Attacks on health care questions and answers
What is the Attacks on Healthcare project?
The WHO Attacks on Healthcare project has three outputs:
Develop a body of evidence to better understand the extent and nature of the problem and its consequences to health care delivery
Develop a strong advocacy campaign to end attacks on health care, the sanctity of health care in all circumstances, the delivery of health care unhindered by violence, and the application of International Humanitarian Law.
Develop and promote the implementation of best practice for the prevention of attacks and the mitigation of their consequences to health service delivery, particularly through the actions of WHO’s country offices, Member States and other health actors in countries facing emergencies.
The beneficiaries of this project are the health facilities, health workers and patients who are victims of violent attacks, and the emergency-affected populations who are deprived of health care due to the resulting disruptions to health care delivery.
Why has the WHO undertaken the Attacks on Healthcare project?
Violence against health care has sparked outrage at the WHO. The WHO’s Director-General has been an outspoken advocate for the right to health, making numerous statements to highlight WHO’s concern with the frequency of attacks on health care and their impact on health workers and service delivery.
Resolutions of the World Health Assembly reinforce WHO’s strong position against violence in health care settings, and WHA Resolution 65.20 (2012) specifically called on WHO’s Director-General to provide global leadership in the development of methods for systematic collection and dissemination of data on attacks on health facilities, health workers, health vehicles and patients in complex humanitarian emergencies, in coordination with other relevant United Nations bodies, other relevant actors, and intergovernmental and nongovernmental organizations.
What are attacks on health care?
Attacks on health care are any act of verbal or physical violence or obstruction or threat of violence that interferes with the availability, access and delivery of curative and/or preventive health services during emergencies.
Attacks on health can include bombings, explosions, looting, robbery, hijacking, shooting, gunfire, forced closure of facilities, violent search of facilities, fire, arson, military use, military takeover, chemical attack, cyberattack, abduction of health care workers, denial or delay of health services, assault, forcing staff to act against their ethics, execution, torture, violent demonstrations, administrative harassment, obstruction, sexual violence, psychological violence and threat of violence.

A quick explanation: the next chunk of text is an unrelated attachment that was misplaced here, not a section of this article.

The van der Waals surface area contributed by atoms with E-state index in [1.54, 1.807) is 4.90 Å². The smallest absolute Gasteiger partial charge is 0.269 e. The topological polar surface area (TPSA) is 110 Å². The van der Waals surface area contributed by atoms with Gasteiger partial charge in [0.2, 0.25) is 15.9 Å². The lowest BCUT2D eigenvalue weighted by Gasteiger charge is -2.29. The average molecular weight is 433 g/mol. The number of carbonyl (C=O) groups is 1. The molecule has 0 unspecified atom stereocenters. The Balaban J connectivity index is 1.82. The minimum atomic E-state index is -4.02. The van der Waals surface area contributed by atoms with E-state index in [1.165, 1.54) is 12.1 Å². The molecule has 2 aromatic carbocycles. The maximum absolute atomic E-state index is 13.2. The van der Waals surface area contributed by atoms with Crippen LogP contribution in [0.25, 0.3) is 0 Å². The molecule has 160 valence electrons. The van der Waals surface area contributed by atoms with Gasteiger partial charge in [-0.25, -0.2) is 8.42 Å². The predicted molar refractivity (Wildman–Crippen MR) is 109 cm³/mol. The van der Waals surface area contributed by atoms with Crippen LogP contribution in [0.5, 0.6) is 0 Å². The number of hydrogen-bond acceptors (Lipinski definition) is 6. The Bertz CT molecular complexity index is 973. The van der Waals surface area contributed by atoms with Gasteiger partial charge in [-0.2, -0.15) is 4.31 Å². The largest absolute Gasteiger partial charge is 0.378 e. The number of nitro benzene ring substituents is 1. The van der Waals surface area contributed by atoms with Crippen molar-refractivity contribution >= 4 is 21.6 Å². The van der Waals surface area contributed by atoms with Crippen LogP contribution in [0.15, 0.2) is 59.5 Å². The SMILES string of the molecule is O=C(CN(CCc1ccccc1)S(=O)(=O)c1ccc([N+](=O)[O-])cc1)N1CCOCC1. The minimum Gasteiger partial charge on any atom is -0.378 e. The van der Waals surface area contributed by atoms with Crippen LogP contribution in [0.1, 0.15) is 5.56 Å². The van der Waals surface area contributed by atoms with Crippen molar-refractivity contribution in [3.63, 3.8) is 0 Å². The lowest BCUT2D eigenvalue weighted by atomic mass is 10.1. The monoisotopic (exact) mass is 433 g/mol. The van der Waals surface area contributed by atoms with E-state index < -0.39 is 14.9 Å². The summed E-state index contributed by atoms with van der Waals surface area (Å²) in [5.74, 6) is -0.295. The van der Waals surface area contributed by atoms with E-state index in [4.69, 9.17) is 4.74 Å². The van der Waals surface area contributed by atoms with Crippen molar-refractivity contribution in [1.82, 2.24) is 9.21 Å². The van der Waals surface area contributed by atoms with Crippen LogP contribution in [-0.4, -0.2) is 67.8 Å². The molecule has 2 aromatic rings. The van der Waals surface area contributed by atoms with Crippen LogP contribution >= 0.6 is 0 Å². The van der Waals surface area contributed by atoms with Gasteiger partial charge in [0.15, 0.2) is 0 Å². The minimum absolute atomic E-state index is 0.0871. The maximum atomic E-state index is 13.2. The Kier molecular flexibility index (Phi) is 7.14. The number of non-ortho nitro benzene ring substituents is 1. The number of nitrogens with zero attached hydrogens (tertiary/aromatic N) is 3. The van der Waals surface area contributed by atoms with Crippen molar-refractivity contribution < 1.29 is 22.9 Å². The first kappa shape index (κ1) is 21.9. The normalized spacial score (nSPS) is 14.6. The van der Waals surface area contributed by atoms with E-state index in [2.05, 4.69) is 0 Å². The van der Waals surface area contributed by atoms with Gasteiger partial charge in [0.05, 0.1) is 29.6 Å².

What are the consequences of attacks on health care?
Every attack on health care has a domino effect. Such attacks not only endanger health care providers; they also deprive people of urgently needed care. The full extent is presumed to be significant, negatively affecting short-term health care delivery as well as the longer-term health and well-being of affected populations. They affect health systems, the health workforce, and ultimately our global public health goals. Years of education and experience lost with the early and tragic death of each health care worker. It will take time and resources to train new nurses or doctors. Resources will be required to rebuild one hospital. We cannot accept these losses as normal.
What additional information do we need?
We need a standardized approach to gather and share information on attacks on health care and their consequences to health service delivery so that the information that is being collected is comparable.
The most significant knowledge gap is the consequences of attacks on health care delivery, on the health of affected populations, on health systems, on the health workforce, and on longer-term public health. This is a priority for data collection moving forward. The WHO is collaborating with academic institutions and Non-Governmental Organizations to develop a research agenda, which will help us to understand the extent and nature of the problem and to identify and implement concrete actions to reduce the risk and impact of attacks during emergencies.
What is the Surveillance System of Attacks on Healthcare (SSA)?
The SSA is a global standardized and systemic approach to collecting data of attacks on health care. This system utilizes the same methodology across countries to address the knowledge gap of the extent and nature of attacks on health care.
WHO Country Offices work closely with partners to ensure there is a wide and inclusive range of reporting contributors.
The SSA will allow for the production of regular reports with consolidated data, identify global and context-specific trends and patterns of violence and allow comparisons between regions and contexts.
To view the SSA please visit our dashboard or the online at http://ssa.who.int
What can be done to stop attacks on health care?
Priority actions include the following:
- Gather and consolidate comparable data; establish national registries
- Document the consequences of attacks to health care delivery and public health
- Establish national legislation to uphold International Humanitarian Law
- Implement risk reduction measures, including through WHO’s Safe Hospitals Programme
- Engage communities in protecting health care
- Inform emergency response plans with security risk analysis
- Document and apply good practices
- Promote and apply ethical principles in health care delivery
- Speak out and advocate with zero-tolerance